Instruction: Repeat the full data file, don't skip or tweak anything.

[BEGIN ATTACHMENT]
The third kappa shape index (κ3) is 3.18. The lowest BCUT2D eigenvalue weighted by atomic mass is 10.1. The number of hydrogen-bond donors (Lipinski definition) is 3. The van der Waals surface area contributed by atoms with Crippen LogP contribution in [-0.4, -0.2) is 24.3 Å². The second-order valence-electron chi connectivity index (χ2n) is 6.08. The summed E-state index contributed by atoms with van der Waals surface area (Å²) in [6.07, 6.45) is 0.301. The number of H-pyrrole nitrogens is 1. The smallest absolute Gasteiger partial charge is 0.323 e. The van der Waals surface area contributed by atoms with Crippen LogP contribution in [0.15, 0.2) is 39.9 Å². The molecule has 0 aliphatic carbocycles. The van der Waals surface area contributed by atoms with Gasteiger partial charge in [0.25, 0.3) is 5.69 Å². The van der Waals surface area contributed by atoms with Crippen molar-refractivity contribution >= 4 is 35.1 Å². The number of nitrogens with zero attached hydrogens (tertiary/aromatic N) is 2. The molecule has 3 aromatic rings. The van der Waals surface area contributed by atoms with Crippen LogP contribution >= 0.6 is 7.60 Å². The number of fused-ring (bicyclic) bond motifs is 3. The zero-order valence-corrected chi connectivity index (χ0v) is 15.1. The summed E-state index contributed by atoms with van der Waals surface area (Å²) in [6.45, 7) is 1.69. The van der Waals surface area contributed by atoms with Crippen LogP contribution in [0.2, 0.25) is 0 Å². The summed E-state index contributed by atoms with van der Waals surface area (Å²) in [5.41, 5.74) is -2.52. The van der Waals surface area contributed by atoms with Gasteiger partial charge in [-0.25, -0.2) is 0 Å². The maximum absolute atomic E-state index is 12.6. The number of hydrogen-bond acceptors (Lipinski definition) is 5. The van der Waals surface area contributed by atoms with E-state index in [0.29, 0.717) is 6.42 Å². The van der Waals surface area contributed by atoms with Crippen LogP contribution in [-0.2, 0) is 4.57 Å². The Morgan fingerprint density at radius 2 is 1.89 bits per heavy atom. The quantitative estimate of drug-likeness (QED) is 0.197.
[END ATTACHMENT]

The third kappa shape index (κ3) is 3.18. The lowest BCUT2D eigenvalue weighted by atomic mass is 10.1. The number of hydrogen-bond donors (Lipinski definition) is 3. The van der Waals surface area contributed by atoms with Crippen LogP contribution in [-0.4, -0.2) is 24.3 Å². The second-order valence-electron chi connectivity index (χ2n) is 6.08. The summed E-state index contributed by atoms with van der Waals surface area (Å²) in [6.07, 6.45) is 0.301. The number of H-pyrrole nitrogens is 1. The smallest absolute Gasteiger partial charge is 0.323 e. The van der Waals surface area contributed by atoms with Crippen LogP contribution in [0.15, 0.2) is 39.9 Å². The molecule has 0 aliphatic carbocycles. The van der Waals surface area contributed by atoms with Gasteiger partial charge in [0.25, 0.3) is 5.69 Å². The van der Waals surface area contributed by atoms with Crippen molar-refractivity contribution >= 4 is 35.1 Å². The number of nitrogens with zero attached hydrogens (tertiary/aromatic N) is 2. The molecule has 3 aromatic rings. The van der Waals surface area contributed by atoms with Crippen LogP contribution >= 0.6 is 7.60 Å². The number of fused-ring (bicyclic) bond motifs is 3. The zero-order valence-corrected chi connectivity index (χ0v) is 15.1. The summed E-state index contributed by atoms with van der Waals surface area (Å²) in [6.45, 7) is 1.69. The van der Waals surface area contributed by atoms with Crippen LogP contribution in [0.2, 0.25) is 0 Å². The summed E-state index contributed by atoms with van der Waals surface area (Å²) in [5.41, 5.74) is -2.52. The van der Waals surface area contributed by atoms with Gasteiger partial charge in [-0.25, -0.2) is 0 Å². The maximum absolute atomic E-state index is 12.6. The number of hydrogen-bond acceptors (Lipinski definition) is 5. The van der Waals surface area contributed by atoms with E-state index in [0.29, 0.717) is 6.42 Å². The van der Waals surface area contributed by atoms with Crippen LogP contribution in [-0.2, 0) is 4.57 Å². The Morgan fingerprint density at radius 2 is 1.89 bits per heavy atom. The quantitative estimate of drug-likeness (QED) is 0.197.